Tryphine Clara had fallen silent. So had I. As a girl, I shared her anger, her frustration. We hear stories of public harassment of women almost every day. But listening to her also taught me that conversations about racial and gender-based discrimination are not mutually exclusive. A feminist issue can very much be a racist issue. The experiences of an African girl in a fairly progressive society are far more worrisome and so different than those of a White girl, a Brown girl, and by extension, other people of color. I tried to gather my thoughts, and after some more conversation, I decided to ask her the question that perhaps has crossed your mind too by now. These incidents you are describing to me are clearly criminal in nature. They’re illegal. They must be reported. Did you ever share or report these incidents? What has your experience been like with the government, local police, and authorities here?
TC: Free speech in India is a joke. Politicians seem to only care about those who can vote for them. There was once a time when a cab driver deboarded me at midnight in Kothnur because I wouldn’t give him five times the fare. I’m not great with directions, and I got lost. Nearby I saw a police station and felt an immense relief, and decided to approach the cops who were standing outside. They saw me walking towards them and simply ignored me. They walked away, didn’t help, and didn’t try to communicate with me. I was then rescued by another Black friend who happened to be in the area. As I educated myself more, I realized how the justice system in India is blind to the needs of Black students. In February 2017, a twenty-five-year-old Ugandan girl was brutally murdered in Bangalore, and the story was widely reported as ‘prostitution gone wrong’. No follow-ups, no clarity, and clearly she did not live to tell the tale. Less than a month ago, a Nigerian was murdered in Bangalore at a party.
We come here to study or work, and we end up dead, and nobody seems to care. Worse, they seem to think — ‘Served them right’.
So I don’t have faith in anyone else protecting me anymore. I look out for myself. I keep a low-profile, triple-check my surroundings when I’m outside, and look over my shoulder every damn day.
Before I moved here, I’d heard of a few red flags about how Indians perceive us, but I thought it to be a small price to pay. I was mistaken.
I didn’t have the courage to ask her to keep going. It felt like my skin was on fire. We live a few miles away and yet our worlds are completely different. I could feel my cheeks getting hot, fighting to hold back tears, and she stared back at me — calm, composed, and ready as ever for my next question.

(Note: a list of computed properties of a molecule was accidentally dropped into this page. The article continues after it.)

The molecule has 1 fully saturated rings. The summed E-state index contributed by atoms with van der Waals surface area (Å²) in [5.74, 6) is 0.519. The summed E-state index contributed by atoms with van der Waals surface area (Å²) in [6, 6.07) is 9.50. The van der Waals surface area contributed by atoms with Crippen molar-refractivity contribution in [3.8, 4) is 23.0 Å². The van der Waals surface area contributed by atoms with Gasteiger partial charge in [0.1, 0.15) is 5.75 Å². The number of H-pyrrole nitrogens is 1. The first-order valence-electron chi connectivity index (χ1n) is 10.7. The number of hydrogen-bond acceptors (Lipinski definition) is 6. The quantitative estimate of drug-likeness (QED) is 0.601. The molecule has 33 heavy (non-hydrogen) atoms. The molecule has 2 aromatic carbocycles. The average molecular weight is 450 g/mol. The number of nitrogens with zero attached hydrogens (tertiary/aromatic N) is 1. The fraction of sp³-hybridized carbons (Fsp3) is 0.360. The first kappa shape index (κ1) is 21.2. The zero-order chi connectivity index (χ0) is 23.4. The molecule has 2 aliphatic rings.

In what were the last few minutes of our conversation, I requested her to share with me what she would want to say to someone reading her story. She answered almost instantly,
TC: To my fellow Black people living in India –
We’ve got to learn to survive. To choose our battles wisely. To live carefully on borrowed time so we don’t end up as just another statistic. If you’re having a tough time, try and see the big picture. Why did you move here? What are your goals, your hopes and dreams? If you feel yourself being dragged into crime or illegal activities, if you are in the wrong, seek help. No matter how difficult, do the right thing.
To the authorities –
Your relationship with Africa needs to go beyond the local embassy. Lend your support not just in international law and trade, but in my home as well. Implement laws to protect us, see the need for a systemic change.
To Indians reading –
Your country is beautiful. I love your food, your music, your weather, and your culture. I respect your values. Just like how there are bad and good people in your community, may be there are in mine as well. Don’t treat all of us as expendable. As a threat. Indians who visit any country in Africa are mostly treated with the highest respect. Can’t I expect the same?
Tryphine Clara is a brilliant young woman, part of her university choir, former VP, and acting President of FISA-B, a federation of international student associations in Bangalore, and has created an impeccable impact as part of social impact organizations like the Melton Foundation and others — and yet, this is her reality.
By not taking an opposing stand, we enable her reality. By letting the color of someone’s skin disadvantage them, we enable her reality. At the beginning of this story, I shared the need for each of us to have an important, urgent, and relevant conversation. It’s time. It’s time indeed, to look into our own backyard.
Global issues need local solutions. Will you be part of the solution — sign petitions, make donations, not let a pigment decide a human being’s worth? Will you have that conversation? You know where to start.
The above post was originally published on Melton Fellow Ashitha Nayak’s Storytelling for Change Blog. Reach out to her at facebook.com/AskAshiBlog and Instagram to ask.ashi for any queries, suggestions, and feedback.